by Anne Wilkes Tucker
From the Violence & Peace in Contemporary Art Symposium
Photographs as Collective Memories of War: Expectations and Surprises
Photography curator Anne Wilkes Tucker explains her project focused on representing the reality and effects of war. She explains the types of photographs that are taken during war and the lasting knowledge and significance that these photographs can bring to their audiences.
Anne Wilkes Tucker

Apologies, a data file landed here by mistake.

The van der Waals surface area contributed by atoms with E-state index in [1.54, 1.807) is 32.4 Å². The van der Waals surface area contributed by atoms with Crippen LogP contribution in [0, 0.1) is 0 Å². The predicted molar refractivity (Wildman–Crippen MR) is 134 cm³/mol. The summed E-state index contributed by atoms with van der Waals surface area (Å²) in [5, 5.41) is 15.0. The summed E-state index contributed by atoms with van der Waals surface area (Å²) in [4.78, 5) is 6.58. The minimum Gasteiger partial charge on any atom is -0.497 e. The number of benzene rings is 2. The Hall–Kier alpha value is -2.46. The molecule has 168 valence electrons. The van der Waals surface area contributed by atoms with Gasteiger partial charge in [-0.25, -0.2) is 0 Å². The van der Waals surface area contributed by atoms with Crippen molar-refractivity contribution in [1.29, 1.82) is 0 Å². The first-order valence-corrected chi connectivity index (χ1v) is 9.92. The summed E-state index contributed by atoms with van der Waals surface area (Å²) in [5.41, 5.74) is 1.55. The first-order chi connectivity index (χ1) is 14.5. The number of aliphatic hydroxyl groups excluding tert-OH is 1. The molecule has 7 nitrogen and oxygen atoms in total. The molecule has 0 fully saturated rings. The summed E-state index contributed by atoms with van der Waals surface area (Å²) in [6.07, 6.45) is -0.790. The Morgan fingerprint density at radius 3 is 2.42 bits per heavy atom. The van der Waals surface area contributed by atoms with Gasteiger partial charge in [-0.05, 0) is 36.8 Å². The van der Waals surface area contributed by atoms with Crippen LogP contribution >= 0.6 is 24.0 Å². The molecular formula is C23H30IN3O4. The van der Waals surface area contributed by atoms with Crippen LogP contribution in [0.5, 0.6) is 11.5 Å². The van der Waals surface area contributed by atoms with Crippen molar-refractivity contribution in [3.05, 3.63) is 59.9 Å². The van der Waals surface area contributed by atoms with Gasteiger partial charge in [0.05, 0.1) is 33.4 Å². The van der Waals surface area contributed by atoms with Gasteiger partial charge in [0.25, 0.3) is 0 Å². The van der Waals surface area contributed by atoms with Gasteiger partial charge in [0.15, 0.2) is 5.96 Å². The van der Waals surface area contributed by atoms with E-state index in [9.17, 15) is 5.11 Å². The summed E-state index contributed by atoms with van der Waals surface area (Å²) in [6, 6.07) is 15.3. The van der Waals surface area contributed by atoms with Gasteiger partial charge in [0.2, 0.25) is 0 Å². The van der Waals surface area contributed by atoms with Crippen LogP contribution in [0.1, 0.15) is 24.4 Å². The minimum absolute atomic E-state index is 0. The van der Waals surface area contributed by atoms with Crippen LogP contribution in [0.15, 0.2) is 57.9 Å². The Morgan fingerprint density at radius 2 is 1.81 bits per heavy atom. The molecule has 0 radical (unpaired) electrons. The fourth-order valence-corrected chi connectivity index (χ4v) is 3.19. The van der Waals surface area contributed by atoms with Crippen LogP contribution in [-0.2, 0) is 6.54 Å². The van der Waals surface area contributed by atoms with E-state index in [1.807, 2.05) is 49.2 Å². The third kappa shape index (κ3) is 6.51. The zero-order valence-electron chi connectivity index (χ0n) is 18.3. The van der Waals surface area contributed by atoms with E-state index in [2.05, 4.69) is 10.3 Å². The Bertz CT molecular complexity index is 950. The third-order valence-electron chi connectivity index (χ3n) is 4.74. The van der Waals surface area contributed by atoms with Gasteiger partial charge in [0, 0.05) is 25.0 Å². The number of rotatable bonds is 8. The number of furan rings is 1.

Anne Wilkes Tucker is the Gus and Lyndall Wortham Curator of Photography at the Museum of Fine Arts, Houston. She founded the photography department at the museum, which today has a collection of over 20,000 photographs. She has curated over forty exhibitions during her career. Her current exhibition, co-curated with Will Michels, War/Photography: Photographs of Armed Conflict and Its Aftermath, opened at the Museum of Fine Arts, Houston (November 11 – February 3, 2013), and will travel to the Annenberg Space For Photography, Los Angeles (March 23-June 2, 2013). In addition, Tucker has lectured throughout the U.S., Europe, Asia, and Latin America. She is a recipient of awards from the National Endowment for the Arts, The John Simon Guggenheim Memorial Foundation, and The Getty Center. Considered a leading authority of fine art photography, TIME magazine honored her as "America's Best Curator,” in 2001.